The first floor hosted a few businesses. One was a coffee shop that was functioning, mostly for the three residents that lived in the building, including Bataar. The coffee shop owner had been brought in much like Bataar had. It was a modest place, and one of the only spaces Bataar felt comfortable spending time in.

“Busy shift today, Bataar?” The owner of the shop said as he came in through the front doors of the building. She was middle aged and petite, but she had a strength about her, probably from years of hard work. She always wore a traditional Mongolian deel.

“Oh you know, quiet like always. How are you Mrs. Geriel?”

“Fine, fine.” She winced a little as she said it.

“You still didn’t go in and see the doctor about that tooth?” She waved Bataar’s concern away. “He’s a crook.”

Bataar looked over at the other establishment directly across from the coffee shop. A pristine glass door with a long silver handle protected a darkened dentist’s office. The sign above the door said, Erlik Dentistry.

“Good evening, Mrs. Geriel, Mr. Bataar.” A fragile looking man of a stooped and meek countenance had appeared at the front doors of the lobby. When Bataar first met the dentist, he had been fairly charmed by his awkward and shy nature. He guessed that Dr. Erlik was probably about sixty-five, but he seemed older. There was something about his gait that made him appear to be always on the brink of toppling over and breaking a hip.

“Evening,” Mrs. Geriel said and swiftly turned away from the man to gather her comically large purse that she always carried with her.

“I was just on my way home. Mrs. Geriel, would you like a ride?”

“Oh, I still have a few things to finish up here. Thank you for your offer,” she said, putting her bag back down. She nodded her head as an indication that the conversation was over.

“It’s no problem at all. You both have a good evening.” Dr. Erlik turned to go.

“You as well,” Bataar called after him.

Dr. Erlik paused at the door and turned back toward them. “Oh, and Mrs. Geriel,” he said. She jumped a little at the sound of his voice calling her name once again.

“Please don’t hesitate to make that appointment with us. I can tell your pain has gotten worse. Come in for a free consultation at least. It won’t take but a few minutes.”

“Yes. Right. I will. Thank you.”

“Goodnight,” he said and left the building.

Bataar turned towards her with an obnoxious smirk on his face.

“Oh shush you,” she said and batted his arm lightly.

“Seems like he has a crush on you.”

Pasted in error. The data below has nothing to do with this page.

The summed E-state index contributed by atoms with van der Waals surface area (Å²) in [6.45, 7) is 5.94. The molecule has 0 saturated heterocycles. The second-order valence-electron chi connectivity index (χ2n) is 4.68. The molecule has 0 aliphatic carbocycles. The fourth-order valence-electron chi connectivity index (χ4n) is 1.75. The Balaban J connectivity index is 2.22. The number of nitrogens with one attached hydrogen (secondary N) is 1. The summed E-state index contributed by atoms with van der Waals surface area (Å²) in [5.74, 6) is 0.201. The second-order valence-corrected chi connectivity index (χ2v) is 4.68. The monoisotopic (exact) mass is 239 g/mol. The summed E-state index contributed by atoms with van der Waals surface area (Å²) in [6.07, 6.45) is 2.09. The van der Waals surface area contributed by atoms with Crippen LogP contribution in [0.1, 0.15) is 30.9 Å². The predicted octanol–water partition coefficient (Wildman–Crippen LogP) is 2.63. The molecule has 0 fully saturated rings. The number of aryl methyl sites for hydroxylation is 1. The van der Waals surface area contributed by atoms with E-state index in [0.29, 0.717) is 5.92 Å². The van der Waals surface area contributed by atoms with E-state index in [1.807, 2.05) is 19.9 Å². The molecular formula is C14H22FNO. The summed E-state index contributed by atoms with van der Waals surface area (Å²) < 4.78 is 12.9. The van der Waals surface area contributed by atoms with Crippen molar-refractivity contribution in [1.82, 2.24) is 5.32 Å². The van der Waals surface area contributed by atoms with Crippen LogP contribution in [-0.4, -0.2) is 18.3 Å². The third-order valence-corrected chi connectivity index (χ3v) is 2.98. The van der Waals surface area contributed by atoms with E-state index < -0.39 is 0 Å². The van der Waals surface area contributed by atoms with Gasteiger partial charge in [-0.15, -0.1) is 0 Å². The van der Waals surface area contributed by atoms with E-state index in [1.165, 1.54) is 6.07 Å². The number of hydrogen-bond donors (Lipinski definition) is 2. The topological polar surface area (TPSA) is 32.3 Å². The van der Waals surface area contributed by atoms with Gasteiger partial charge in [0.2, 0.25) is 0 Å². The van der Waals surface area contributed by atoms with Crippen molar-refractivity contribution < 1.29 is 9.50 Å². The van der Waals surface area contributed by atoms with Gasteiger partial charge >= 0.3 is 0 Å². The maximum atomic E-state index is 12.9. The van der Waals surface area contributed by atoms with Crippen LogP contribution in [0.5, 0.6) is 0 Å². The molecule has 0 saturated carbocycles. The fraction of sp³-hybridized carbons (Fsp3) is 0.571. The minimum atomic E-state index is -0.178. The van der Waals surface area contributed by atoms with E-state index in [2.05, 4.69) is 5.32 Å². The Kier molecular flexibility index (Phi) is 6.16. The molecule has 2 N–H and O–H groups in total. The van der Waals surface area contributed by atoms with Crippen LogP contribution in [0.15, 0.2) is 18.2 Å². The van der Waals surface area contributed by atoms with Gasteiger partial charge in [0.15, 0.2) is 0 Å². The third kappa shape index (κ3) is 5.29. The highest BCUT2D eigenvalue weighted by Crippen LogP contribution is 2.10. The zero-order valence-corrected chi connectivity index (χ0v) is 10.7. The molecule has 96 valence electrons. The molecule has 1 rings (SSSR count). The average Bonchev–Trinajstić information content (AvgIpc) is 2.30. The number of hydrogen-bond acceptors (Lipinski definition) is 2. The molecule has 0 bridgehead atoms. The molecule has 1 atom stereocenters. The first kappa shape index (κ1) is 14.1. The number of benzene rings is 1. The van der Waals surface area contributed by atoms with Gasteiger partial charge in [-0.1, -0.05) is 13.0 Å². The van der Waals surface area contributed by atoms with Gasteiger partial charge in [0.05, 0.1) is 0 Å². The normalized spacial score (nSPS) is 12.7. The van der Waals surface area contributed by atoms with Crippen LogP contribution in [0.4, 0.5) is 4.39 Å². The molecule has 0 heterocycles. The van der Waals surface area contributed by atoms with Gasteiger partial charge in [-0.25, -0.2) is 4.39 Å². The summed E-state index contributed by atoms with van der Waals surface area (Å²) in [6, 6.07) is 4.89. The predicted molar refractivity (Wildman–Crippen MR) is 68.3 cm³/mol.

“Enough, Bataar.” She grabbed her purse in earnest this time and started making her way to the door. Bataar walked with her and opened the door, letting her walk out first.

As soon as they hit the outside pavement, the sound buried hem, or rather, the absence of it did. They were used to it most times, but after being in a small space with other people for a few minutes, reemerging into the desolation of Ordos disturbed them all over again.

“You really should get it checked out though. It’s just going to get worse.”

“You do know that anyone can just claim to be a dentist right? You think anyone is checking credentials here? I’ve never once seen a patient go into that office. Before they took our land, I was raising goats. Maybe he was too. Now he wants to operate on my teeth.”

“Ok, ok, well, find someone else then. I don’t like to see you suffering.”

Mrs. Geriel reached up and pinched his cheek like he was a little boy. “Thank you. Now get some rest, darling,” she said and made her way to the parking lot.

Bataar went back inside and made his way to the stairwell. He didn’t trust the elevator. If it got stuck, who would come for him?

The second floor hallway was brightly lit and as Bataar entered it from the stairwell he caught a glimpse of his neighbor’s door shutting with a slam. He eyed the door as he went by, listening for any sign of life behind it, but heard nothing.

He passed three more doors. They were all unoccupied except for his apartment and his neighbor’s, who he had never actually met. He had lived there much longer than Bataar. He was fairly certain it was a male. He had once seen a pair of rather large shoes sitting outside the door.

The only other inhabitant of the building was a business woman who commuted from another town, but rented an apartment in Ordos as part of her work contract. To his knowledge, she had never actually been in the building.

Bataar took a long shower, heated up some leftovers in the microwave and watched an old familiar sitcom until he fell asleep on the couch.